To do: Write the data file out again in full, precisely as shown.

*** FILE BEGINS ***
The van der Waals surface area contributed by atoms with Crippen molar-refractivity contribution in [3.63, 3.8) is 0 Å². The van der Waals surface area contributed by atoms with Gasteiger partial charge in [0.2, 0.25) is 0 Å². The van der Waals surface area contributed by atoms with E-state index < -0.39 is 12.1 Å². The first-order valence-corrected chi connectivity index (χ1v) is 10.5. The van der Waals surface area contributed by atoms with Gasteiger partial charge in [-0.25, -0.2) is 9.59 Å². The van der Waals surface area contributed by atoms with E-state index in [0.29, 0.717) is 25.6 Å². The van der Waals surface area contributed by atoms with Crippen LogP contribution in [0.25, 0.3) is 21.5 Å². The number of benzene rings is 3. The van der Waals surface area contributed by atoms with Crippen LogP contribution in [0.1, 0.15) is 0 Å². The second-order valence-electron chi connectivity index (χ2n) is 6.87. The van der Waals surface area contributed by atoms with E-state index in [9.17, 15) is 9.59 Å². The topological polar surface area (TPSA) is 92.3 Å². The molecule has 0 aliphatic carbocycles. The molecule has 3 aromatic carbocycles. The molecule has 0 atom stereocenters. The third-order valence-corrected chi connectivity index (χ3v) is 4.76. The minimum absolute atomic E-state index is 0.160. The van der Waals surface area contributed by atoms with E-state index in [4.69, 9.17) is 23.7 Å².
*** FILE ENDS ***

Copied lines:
The van der Waals surface area contributed by atoms with Crippen molar-refractivity contribution in [3.63, 3.8) is 0 Å². The van der Waals surface area contributed by atoms with Gasteiger partial charge in [0.2, 0.25) is 0 Å². The van der Waals surface area contributed by atoms with E-state index < -0.39 is 12.1 Å². The first-order valence-corrected chi connectivity index (χ1v) is 10.5. The van der Waals surface area contributed by atoms with Gasteiger partial charge in [-0.25, -0.2) is 9.59 Å². The van der Waals surface area contributed by atoms with E-state index in [0.29, 0.717) is 25.6 Å². The van der Waals surface area contributed by atoms with Crippen LogP contribution in [0.25, 0.3) is 21.5 Å². The number of benzene rings is 3. The van der Waals surface area contributed by atoms with Crippen LogP contribution in [0.1, 0.15) is 0 Å². The second-order valence-electron chi connectivity index (χ2n) is 6.87. The van der Waals surface area contributed by atoms with E-state index in [9.17, 15) is 9.59 Å². The topological polar surface area (TPSA) is 92.3 Å². The molecule has 0 aliphatic carbocycles. The molecule has 3 aromatic carbocycles. The molecule has 0 atom stereocenters. The third-order valence-corrected chi connectivity index (χ3v) is 4.76. The minimum absolute atomic E-state index is 0.160. The van der Waals surface area contributed by atoms with E-state index in [4.69, 9.17) is 23.7 Å².